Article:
If you run over someone’s foot with your stroller, please say you’re sorry

Exceptions don’t apply.
Exceptions don’t apply.
Image: Reuters/Kai Pfaffenbach
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I was on a flight a few days ago and experienced something I can only title: ”The Obnoxious Couple and the Magical Baby of Entitlement.”

I travel at least four flights a week for work—from home to a hub to a destination and then back each week. I have seen thousands if not tens of thousands of passengers. Prior to boarding one of my flights this week, I watched as a couple pushing an empty stroller rushed through the waiting area to the ticket counter. The woman had an infant of no more than a few months old strapped to her chest. In the process of reaching the counter, they actually ran over the foot of a fellow passenger with their stroller. They did not pause in their headlong dash to the counter to apologize or even offer a brief “sorry.”

Once at the counter the couple (very loudly—in what my wife and I refer to as an “outdoor voice”) declared: “We need to get on the plane first. We have a baby.” The gate attendant assured them that they would be able to board in the first part of the process. They harrumphed and moved to stand right in front of the jetbridge blocking any others (even the flight crew had to go around them). They were the first people on the plane.

As people were boarding, the couple sat in a window and an aisle seat. I was across the aisle from them in the other aisle seat, perfectly positioned to watch the theater that would continue to unfold throughout the flight. When the person who had reserved the aisle seat arrived, he was asked to find another seat because “We have a baby.” The flight attendant tried to explain what “infant in arms” meant, but to no effect. The phrase “But we have a baby!” was repeated no less than four times. Finally, he gave up and let them have the seat.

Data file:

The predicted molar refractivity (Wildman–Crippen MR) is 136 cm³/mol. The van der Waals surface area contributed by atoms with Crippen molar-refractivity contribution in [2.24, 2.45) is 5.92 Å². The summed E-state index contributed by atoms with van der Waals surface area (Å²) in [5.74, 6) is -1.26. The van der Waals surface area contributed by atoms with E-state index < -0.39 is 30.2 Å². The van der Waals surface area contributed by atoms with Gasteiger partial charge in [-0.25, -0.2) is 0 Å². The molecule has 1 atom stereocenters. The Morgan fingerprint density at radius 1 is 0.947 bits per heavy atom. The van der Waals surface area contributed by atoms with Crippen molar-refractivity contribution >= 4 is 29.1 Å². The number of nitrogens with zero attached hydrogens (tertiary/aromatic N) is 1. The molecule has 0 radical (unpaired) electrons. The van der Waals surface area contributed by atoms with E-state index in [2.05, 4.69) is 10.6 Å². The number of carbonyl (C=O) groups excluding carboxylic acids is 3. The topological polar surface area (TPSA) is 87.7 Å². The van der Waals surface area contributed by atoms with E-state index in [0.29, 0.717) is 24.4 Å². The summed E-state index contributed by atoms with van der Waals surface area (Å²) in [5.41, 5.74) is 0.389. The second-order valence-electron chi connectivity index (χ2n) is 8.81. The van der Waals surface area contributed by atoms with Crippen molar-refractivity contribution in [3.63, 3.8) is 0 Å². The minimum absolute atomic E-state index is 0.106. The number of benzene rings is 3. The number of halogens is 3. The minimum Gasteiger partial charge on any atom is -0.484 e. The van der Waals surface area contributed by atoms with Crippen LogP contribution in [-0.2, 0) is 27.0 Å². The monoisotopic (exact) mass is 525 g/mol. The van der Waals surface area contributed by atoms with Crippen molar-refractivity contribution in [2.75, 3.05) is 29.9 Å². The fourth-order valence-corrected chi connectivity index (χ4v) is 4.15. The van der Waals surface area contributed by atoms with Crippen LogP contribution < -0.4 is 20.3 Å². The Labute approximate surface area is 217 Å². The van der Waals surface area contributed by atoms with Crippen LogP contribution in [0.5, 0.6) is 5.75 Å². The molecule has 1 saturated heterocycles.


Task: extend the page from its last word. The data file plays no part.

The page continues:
They continued to talk in their “outdoor voices,” filling the plane with a review of their recent stay and inane topics like why they really liked flip-flops and how the American political system could be overhauled (one of them had a British accent). When asked to reduce the volume of their discourse, they replied to the flight attendant, “It’s okay—we have a baby.” He shrugged his shoulders and left to distribute snacks and beverages.

When it came to their turn, they asked for extra pretzels. Reason: “We have a baby.” I am not quite sure how having a baby necessitates extra pretzels, especially when the baby is too small to eat solid food.

My fellow passengers and I were later treated to the view of a diaper change—the baby was a boy—and to a discussion on the color and smell of the poo in the diaper (which most of us could have commented on as well). When the people ahead of them started to have a conversation in a low voice about something (I was just across the aisle and I couldn’t hear) the couple was quick to shush them because the strange voice “might wake the baby.”

As we deplaned, the man stood up and demanded that the four rows ahead of them stay seated so they could deplane first “because they had a baby.”

Yet with all that went on, no one—including me—had the courage to denounce their impolite and inconsiderate behavior. We knew we would be lambasted for violating the sanctified premise that—just because you managed to reproduce—the resulting entity makes you far superior to those around you (even the ones who have likewise managed to reproduce but are not carrying the physical evidence of their success).

The Magical Baby of Entitlement meant they had a great flight at the expense of the other 146 passengers and that they never once doubted their “rights” to have anything and everything they desired. After all, they had a baby.